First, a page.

Adam Jones has not seen Stranger Things, which is indeed a little strange. For one thing, who the hell hasn't seen it at this point? It was all anyone talked about this summer. And as Jones admits, the show's supernatural themes and classic horror references are right in his wheelhouse, too. Plus, you figure he would've made time for it, considering his band, Survive, created its instantly iconic score.

"It seems like something I'd be interested in," Jones says with an audible shrug from his home in Austin, "but media like that is distracting for me."

To be fair, Jones wasn't directly involved in the soundtrack, which was helmed by his bandmates, Kyle Dixon and Michael Stein. And hey, the guy's been busy. He runs a label, Holodeck Records, specializing in the kind of creepy-crawly synth music he makes with his own projects. And he has a tour to prepare for. Ostensibly, it's in support of Survive's just-released second album, but its newly widened fan base is surely expecting Stranger Things: The Live Show, which means he's got to learn songs he hadn't even heard until rehearsals started. Ain't a lot of time for binge-watching in that schedule.

That's left Jones in the odd position of riding the wave of a phenomenon he has yet to even engage with. But then, this whole thing is sort of weird for everyone. Survive formed in 2009, when Jones and longtime friends Dixon and Stein, along with college pal Mark Donica, had the idea to combine their teenage obsession with glitch gods Autechre, '70s krautrock and the film scores of Tangerine Dream and John Carpenter in the form of an instrumental, four-man analog-synth band. While the group became torchbearers within their hometown's small scene of electronic gearheads, their name hadn't traveled far out of Austin.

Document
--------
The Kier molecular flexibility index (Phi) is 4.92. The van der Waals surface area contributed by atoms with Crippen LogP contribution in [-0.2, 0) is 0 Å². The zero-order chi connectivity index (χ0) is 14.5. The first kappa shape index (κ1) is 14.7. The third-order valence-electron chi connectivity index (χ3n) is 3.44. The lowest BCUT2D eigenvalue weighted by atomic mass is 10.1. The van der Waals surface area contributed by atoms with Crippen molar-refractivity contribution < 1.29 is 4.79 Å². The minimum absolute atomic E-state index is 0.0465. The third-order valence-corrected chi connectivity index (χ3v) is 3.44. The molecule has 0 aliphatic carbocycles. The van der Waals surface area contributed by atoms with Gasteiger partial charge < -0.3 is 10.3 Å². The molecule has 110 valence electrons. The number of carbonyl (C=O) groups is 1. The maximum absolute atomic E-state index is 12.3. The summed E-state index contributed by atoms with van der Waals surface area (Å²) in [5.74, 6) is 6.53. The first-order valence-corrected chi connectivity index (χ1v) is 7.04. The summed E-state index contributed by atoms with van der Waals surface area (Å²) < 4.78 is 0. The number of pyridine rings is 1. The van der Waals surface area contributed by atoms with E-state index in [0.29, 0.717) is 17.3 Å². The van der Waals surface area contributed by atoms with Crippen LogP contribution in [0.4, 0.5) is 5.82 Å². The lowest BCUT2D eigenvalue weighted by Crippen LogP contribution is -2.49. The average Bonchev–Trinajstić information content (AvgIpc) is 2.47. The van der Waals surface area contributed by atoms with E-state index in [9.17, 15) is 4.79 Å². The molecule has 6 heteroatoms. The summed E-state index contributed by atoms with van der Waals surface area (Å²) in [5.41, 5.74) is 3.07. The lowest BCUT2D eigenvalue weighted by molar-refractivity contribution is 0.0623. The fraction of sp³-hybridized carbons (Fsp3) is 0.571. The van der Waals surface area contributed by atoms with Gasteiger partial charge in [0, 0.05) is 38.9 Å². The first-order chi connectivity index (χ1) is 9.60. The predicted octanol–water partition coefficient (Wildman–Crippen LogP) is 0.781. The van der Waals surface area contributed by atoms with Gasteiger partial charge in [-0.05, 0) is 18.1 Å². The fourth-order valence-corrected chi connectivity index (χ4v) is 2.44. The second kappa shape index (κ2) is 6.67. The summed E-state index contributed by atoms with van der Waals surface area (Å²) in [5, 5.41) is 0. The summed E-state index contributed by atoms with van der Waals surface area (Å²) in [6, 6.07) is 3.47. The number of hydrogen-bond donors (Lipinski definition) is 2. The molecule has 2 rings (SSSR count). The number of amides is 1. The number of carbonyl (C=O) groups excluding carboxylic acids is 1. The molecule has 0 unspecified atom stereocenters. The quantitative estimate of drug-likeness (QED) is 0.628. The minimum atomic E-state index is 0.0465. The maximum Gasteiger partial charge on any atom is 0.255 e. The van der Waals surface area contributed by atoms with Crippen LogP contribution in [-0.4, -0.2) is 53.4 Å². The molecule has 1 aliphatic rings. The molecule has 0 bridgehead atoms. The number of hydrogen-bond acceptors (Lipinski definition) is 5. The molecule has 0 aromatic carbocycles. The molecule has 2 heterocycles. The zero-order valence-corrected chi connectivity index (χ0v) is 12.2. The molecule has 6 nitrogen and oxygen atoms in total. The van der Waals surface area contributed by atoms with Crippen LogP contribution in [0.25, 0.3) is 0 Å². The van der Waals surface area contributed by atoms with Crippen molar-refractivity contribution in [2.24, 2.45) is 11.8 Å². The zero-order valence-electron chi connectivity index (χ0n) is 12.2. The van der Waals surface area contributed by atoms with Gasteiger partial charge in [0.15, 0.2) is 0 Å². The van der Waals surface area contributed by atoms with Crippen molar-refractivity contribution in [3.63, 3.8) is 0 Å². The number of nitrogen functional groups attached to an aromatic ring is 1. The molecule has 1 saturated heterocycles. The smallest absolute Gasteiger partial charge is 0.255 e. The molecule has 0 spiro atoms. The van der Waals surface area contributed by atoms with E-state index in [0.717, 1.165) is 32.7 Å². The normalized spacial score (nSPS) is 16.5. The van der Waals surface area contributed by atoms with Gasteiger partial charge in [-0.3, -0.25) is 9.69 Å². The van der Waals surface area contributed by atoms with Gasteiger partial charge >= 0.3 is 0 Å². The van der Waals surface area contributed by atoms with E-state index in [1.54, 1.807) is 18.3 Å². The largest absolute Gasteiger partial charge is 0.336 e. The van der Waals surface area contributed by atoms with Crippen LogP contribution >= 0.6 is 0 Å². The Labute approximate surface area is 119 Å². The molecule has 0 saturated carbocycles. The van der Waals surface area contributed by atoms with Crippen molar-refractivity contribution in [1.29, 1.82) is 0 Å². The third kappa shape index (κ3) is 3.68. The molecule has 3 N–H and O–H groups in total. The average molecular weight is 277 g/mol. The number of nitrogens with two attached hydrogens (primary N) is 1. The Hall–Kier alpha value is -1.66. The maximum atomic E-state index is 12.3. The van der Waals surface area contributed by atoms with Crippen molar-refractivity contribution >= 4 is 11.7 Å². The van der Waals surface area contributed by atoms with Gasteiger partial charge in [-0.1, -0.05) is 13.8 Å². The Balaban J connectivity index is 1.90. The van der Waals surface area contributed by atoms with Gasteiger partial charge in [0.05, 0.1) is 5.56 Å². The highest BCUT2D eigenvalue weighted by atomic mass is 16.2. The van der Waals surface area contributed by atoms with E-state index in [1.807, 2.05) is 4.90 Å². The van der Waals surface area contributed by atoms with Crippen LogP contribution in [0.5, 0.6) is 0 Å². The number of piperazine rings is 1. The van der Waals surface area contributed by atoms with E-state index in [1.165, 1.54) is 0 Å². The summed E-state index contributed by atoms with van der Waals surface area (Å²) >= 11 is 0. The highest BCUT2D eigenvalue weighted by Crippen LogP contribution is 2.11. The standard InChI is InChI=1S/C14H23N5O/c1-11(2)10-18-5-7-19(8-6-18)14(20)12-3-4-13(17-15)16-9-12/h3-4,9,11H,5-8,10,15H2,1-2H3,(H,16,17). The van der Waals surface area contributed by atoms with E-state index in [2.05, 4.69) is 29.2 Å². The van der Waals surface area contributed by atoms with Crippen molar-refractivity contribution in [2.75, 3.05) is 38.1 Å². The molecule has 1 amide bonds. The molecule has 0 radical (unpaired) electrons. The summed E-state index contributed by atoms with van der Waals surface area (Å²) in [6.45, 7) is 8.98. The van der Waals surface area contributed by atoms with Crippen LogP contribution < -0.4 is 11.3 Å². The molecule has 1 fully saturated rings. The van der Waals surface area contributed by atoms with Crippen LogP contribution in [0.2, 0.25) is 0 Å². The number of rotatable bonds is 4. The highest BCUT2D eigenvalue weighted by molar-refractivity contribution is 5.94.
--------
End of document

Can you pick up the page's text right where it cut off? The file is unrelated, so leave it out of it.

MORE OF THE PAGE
No one is exactly sure how Matt and Ross Duffer, the creators of Stranger Things, even found them. But when the show premiered on Netflix in July, Dixon and Stein's eerie, pulsing theme song became as much a point of critical adoration as the series' various nods to the Two Stev(ph)ens, Spielberg and King.

"All of this attention is pretty new to us," Jones says. "We're still wrapping our heads around it—and trying to figure out how the hell we're going to get our gear over to Europe."

Even without the show, the year was setting up to be a big one for Survive. New album RR7349 is its first for venerable metal label Relapse Records, and its machinist grooves, layers of bump-in-the-night keyboards and ambient sense of dread probably would've expanded the band's reach anyway. Of course, with the second season already being teased online, Survive is perhaps fated to always be known as "the Stranger Things guys." But Jones doesn't have to see the show to know that's not such a bad thing.

"Now that Stranger Things happened, people have a context in their mind for how they're supposed to enjoy [the music]," he says. "Before, it may have seemed boring to people who otherwise listen to synth music that's more poppy. Something clicks when you see it in a sci-fi horror soundtrack setting, where they say, 'This is the correct context for me to enjoy something like this.'"

SEE IT: Survive plays Holocene, 1001 SE Morrison St., with Majeure, on Tuesday, Oct. 11. 8:30 pm. Sold out. 21+.